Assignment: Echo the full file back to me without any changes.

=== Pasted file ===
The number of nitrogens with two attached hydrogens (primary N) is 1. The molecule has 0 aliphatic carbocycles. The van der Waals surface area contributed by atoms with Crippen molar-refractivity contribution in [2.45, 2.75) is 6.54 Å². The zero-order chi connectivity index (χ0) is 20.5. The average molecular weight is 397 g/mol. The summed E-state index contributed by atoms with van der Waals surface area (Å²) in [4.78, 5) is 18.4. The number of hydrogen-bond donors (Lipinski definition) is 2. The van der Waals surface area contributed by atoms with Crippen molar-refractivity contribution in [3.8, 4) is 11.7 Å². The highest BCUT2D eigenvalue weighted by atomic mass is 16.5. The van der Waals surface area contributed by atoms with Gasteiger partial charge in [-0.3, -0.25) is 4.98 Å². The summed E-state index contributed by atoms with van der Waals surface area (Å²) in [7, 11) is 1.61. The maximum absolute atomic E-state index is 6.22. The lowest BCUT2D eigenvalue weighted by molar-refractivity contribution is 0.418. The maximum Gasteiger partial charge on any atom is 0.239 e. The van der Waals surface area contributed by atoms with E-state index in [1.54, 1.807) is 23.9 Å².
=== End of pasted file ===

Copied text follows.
The number of nitrogens with two attached hydrogens (primary N) is 1. The molecule has 0 aliphatic carbocycles. The van der Waals surface area contributed by atoms with Crippen molar-refractivity contribution in [2.45, 2.75) is 6.54 Å². The zero-order chi connectivity index (χ0) is 20.5. The average molecular weight is 397 g/mol. The summed E-state index contributed by atoms with van der Waals surface area (Å²) in [4.78, 5) is 18.4. The number of hydrogen-bond donors (Lipinski definition) is 2. The van der Waals surface area contributed by atoms with Crippen molar-refractivity contribution in [3.8, 4) is 11.7 Å². The highest BCUT2D eigenvalue weighted by atomic mass is 16.5. The van der Waals surface area contributed by atoms with Gasteiger partial charge in [-0.3, -0.25) is 4.98 Å². The summed E-state index contributed by atoms with van der Waals surface area (Å²) in [7, 11) is 1.61. The maximum absolute atomic E-state index is 6.22. The lowest BCUT2D eigenvalue weighted by molar-refractivity contribution is 0.418. The maximum Gasteiger partial charge on any atom is 0.239 e. The van der Waals surface area contributed by atoms with E-state index in [1.54, 1.807) is 23.9 Å².